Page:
CHINA. Chinese universities are to end their fixation on publication scores in leading journals, China’s government has announced. It plans to steer a new course.
The new policy, spearheaded by the country’s ministries of education and research, is set to reduce Chinese research publications in international scientific journals, predicts University World News.
In recent years, Chinese universities have been scaling the global scientific rankings, which are based partly on the impact of scientific publications.
China had been publishing a growing number of papers in top journals. The Leiden Ranking, which charts the impact of higher education institutions, currently places four Chinese universities in its top 10. This is up from zero only eight years ago.
In the international Shanghai Ranking, Chinese institutions ended slightly lower, with only four ranked among the top 100 universities and the highest coming in at number 41. How the policy will affect these rankings remains to be seen.
Under the new policy, Chinese institutions would no longer be allowed to focus on citation scores and other journal metrics as indicators of their reputation and the quality of individual researchers.
This approach seems to align with a worldwide trend of researchers increasingly questioning whether racking up publications in leading journals advances science in any meaningful way.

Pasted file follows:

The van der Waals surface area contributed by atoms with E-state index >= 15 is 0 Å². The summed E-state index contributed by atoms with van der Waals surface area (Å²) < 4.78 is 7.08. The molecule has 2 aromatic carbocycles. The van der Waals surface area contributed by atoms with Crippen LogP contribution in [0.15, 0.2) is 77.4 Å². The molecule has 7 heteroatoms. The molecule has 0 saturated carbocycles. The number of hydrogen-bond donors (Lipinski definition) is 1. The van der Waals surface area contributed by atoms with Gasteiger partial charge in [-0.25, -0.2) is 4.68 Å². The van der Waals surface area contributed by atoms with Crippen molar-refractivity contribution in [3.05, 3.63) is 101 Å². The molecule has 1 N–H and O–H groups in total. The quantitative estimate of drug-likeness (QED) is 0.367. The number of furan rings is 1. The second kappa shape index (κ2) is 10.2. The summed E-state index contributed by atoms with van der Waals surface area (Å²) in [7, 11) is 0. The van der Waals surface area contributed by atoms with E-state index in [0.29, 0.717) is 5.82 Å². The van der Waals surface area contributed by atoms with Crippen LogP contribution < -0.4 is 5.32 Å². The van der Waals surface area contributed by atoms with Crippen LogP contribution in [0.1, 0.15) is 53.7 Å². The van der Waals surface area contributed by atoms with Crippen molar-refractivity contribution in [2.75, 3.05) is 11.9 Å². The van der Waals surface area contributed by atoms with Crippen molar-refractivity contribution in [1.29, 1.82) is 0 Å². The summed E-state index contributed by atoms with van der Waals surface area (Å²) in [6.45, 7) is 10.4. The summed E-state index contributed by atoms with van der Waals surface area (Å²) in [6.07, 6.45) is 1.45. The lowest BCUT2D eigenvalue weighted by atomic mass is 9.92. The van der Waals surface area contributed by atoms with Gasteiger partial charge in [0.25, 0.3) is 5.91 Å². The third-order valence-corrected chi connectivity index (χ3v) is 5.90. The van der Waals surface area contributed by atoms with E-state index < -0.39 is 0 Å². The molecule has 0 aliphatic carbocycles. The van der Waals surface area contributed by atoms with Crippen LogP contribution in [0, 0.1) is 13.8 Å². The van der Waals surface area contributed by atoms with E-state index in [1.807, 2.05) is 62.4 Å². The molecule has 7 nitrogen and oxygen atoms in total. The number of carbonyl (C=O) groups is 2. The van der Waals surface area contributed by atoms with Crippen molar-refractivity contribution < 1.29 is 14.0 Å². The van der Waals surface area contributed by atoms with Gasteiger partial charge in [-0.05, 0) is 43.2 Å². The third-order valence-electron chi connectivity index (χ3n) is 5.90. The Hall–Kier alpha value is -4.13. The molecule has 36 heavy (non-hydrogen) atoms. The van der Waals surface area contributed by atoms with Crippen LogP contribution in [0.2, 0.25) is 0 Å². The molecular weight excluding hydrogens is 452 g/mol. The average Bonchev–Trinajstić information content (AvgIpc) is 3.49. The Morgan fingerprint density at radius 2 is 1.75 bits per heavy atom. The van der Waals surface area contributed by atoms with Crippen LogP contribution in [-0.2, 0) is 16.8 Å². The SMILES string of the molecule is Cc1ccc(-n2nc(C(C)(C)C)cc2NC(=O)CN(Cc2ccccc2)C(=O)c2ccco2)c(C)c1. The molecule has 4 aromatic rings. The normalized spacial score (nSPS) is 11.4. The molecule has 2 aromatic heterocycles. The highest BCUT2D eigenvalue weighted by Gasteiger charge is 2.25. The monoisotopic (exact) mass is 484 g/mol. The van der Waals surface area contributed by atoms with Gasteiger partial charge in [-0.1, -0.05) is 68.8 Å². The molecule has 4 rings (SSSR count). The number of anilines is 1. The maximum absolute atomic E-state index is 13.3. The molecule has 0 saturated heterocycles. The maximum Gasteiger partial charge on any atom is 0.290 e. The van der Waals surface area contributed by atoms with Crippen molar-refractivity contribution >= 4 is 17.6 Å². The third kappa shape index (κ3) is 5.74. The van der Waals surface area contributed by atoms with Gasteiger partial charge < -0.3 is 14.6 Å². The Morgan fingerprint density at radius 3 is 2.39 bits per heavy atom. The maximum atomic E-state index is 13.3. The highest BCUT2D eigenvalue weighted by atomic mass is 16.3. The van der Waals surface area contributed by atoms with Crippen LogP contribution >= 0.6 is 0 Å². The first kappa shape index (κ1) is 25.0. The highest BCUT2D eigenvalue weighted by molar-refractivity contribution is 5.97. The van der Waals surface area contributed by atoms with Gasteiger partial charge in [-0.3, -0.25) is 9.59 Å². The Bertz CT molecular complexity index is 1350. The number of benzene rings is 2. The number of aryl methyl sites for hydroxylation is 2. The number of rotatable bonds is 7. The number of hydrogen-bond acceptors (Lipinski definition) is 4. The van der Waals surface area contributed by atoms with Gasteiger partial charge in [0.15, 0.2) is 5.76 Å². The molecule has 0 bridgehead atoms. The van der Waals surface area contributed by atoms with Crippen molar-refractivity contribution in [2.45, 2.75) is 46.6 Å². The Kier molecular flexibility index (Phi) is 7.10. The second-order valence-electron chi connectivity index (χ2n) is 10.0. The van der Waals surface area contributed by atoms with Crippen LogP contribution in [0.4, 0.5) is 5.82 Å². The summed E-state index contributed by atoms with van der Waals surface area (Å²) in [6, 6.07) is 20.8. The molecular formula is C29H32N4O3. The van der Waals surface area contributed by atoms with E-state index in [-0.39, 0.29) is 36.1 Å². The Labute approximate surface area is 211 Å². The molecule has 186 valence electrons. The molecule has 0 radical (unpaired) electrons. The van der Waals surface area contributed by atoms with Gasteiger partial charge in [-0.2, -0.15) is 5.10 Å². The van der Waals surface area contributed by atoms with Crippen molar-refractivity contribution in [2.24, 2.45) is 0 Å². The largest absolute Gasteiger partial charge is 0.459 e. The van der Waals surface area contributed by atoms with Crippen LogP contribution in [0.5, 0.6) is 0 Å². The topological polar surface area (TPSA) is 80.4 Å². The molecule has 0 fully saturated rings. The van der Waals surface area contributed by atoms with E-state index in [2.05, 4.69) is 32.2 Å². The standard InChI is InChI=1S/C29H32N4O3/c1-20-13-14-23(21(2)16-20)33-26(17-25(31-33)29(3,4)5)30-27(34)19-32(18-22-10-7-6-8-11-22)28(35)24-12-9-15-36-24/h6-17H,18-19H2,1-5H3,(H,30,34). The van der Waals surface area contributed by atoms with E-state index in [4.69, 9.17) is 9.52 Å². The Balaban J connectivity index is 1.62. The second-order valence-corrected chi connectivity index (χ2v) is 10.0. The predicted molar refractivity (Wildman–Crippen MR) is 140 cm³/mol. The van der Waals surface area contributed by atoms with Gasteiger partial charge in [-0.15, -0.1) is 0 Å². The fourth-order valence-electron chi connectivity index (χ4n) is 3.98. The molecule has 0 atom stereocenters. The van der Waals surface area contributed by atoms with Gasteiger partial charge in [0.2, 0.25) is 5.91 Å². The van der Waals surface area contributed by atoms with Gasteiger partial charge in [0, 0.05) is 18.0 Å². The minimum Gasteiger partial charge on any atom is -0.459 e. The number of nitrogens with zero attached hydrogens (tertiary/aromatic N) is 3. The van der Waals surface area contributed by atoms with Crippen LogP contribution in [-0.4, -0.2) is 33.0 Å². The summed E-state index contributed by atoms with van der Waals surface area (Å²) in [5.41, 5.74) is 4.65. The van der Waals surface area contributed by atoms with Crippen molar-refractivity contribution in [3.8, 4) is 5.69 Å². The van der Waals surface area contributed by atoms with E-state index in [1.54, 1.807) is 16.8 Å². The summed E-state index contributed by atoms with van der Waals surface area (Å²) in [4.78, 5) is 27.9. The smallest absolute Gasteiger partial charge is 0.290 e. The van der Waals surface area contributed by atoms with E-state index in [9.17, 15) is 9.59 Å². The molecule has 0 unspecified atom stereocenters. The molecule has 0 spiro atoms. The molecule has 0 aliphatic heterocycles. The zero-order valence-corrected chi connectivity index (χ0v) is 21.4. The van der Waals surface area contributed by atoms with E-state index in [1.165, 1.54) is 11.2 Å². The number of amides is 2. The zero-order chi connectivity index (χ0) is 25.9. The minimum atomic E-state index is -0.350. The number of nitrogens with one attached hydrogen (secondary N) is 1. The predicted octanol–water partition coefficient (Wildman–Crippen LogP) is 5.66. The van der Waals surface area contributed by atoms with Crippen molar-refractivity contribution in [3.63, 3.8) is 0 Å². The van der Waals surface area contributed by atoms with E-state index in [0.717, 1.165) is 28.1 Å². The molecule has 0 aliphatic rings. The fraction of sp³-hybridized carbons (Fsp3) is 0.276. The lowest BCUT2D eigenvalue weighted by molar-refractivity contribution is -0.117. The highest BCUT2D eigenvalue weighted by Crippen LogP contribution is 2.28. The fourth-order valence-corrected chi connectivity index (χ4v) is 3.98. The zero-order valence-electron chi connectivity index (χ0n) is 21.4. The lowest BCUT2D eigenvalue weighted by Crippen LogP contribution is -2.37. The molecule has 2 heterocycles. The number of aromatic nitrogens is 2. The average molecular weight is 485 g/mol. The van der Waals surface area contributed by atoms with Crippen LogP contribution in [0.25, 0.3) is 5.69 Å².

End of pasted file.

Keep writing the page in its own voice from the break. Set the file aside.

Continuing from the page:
In the Netherlands, protest from advocacy group Science in Transition has galvanised a similar movement. Universities and research funders are now calling for a different accreditation and evaluation system for university researchers: instead of checklists, they want a greater focus on the story behind the scores. They also want more appreciation for other talents, such as teaching excellence and the ability to bring scientific discoveries to the attention of the general public.
Summarising possible consequences of the Chinese proposals, University World News anticipates the number of fraudulent papers by Chinese researchers may decline as publication becomes less essential to an academic career.
The social sciences presumably will suffer most from the change in course, given the fact that their research is concerned with topics sensitive to the dictatorial regime, which prohibits freedom of speech and jails dissidents.
HOP, Bas Belleman